I know as part of the dream’s setting that I’d bought a place in Germany. It seemed like a condo or apartment in an older building. The building was a mysterious maze of rooms and halls. Most were not well lit. Rain lashed the windows and could sometimes be heard drumming.
The place I’d purchased was filled with things, which were mine, now. I was exploring, mostly in darkness, to see what these were. Spotlights lit the objects when I came across them.
One object was a black box with raised, golden letters in another language. Someone with me, a female who was never seen and whose role wasn’t defined to me, said with excitement, “That’s Jewish.” They went on about the language on the thing. The object looked to me like it could be a complicated metal camera or something that stamped other materials to form or shape objects.
Focusing on my guide’s explanation, I heard her say, “The Nazis took things from the Jews.”
I was trying to understand how they’d come to be in this building, which now reminded me of a Nazi building I’d toured when I’d been stationed in Germany. It had apartments inside where government officials lived, along with offices.
“It belongs to you,” my mysterious female guide said.
I was excited to own something like this but also disturbed, because it had been stolen from others. My guide was going on about being able to make money from it.
I left her to explore more on my own and ended up back in my living quarters, which was part of the same building. I discovered more objects. I also discovered my quarters and new building seemed to be poorly maintained. Down in the lowest level was a ill-kept garage area. I discovered squatters had been using it, accessing the area by raising the garage door. I learned this from seeing one squatter open the garage door, revealing pouring rain, slip out, and close the door. Making a note of that, I continued walking about. Most of the flooring was missing from several levels, and animals were coming in via tunnels in some rooms.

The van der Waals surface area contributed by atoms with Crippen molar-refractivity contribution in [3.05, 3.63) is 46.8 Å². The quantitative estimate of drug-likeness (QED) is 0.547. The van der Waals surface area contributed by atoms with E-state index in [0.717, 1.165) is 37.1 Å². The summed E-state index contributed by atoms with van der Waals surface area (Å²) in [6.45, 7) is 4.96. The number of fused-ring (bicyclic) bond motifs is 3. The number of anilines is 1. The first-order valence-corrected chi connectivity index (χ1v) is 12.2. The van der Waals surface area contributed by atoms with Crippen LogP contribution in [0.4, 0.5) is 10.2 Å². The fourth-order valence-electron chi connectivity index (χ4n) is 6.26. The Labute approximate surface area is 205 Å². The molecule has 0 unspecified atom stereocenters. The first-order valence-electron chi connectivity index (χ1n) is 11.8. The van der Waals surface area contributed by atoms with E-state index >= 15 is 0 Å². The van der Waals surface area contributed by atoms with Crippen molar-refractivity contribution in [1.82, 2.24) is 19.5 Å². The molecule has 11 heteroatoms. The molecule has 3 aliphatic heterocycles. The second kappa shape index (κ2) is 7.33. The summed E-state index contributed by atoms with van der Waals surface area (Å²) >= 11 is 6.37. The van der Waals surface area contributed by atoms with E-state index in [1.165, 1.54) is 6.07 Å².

Yet, I was excited by what I found left behind by previous tenants. My guide reappeared. Showing me something, she said, “You can sell this and easily make fifty thousand dollars.”
That pleased me, but I told her, “I’m not selling anything that was stolen from anyone.”
She said, “We don’t know if anything is stolen.” She must have known I was recalling what she said before, because she said, “Many of these things were made before world war two, but we don’t know how they got here. They could have been stolen from the Jews, or the Jews may have lived here and left them behind. They belong to you, now. That’s what was agreed when you bought the building.”
I wasn’t mollified, but I became cautiously optimistic that I could sell some things and make some money. Returning to that first black piece with the golden writing, I stood and admired it, framed in white light and surrounded by darkness.
As I edit and revise the Incomplete States series, I’d begun to become optimistic. I thought, maybe instead of self-publishing this series, I can find representation and a publisher.
It’s part of my never surrender approach. My hope became stronger this weekend. My wife and I saw Worlds of Ursula K. Le Guin. Listening to UKLG recount how difficult it had been to become published, how nobody got her when she sought publication, but how much she believed in herself, reminded me of my writing efforts and suspended publishing efforts. My writing, as she said about her writing, is not easily categorized. Yet, I thought, too, it’s arrogant to compare myself to her, for I’m in no way her measure as a thinker and a writer.
This dream, I think, reflects my doubts and concerns. Every day, as I edit, I enjoy what I’ve written. It excites me. But doubts haunt me.
It reminds me, writing is a lonely business, especially as a struggling novelist. That, I believe accounts for the dream’s darkness and the building’s dilapidated state, and the never ending rain, putting a damper on my hopes.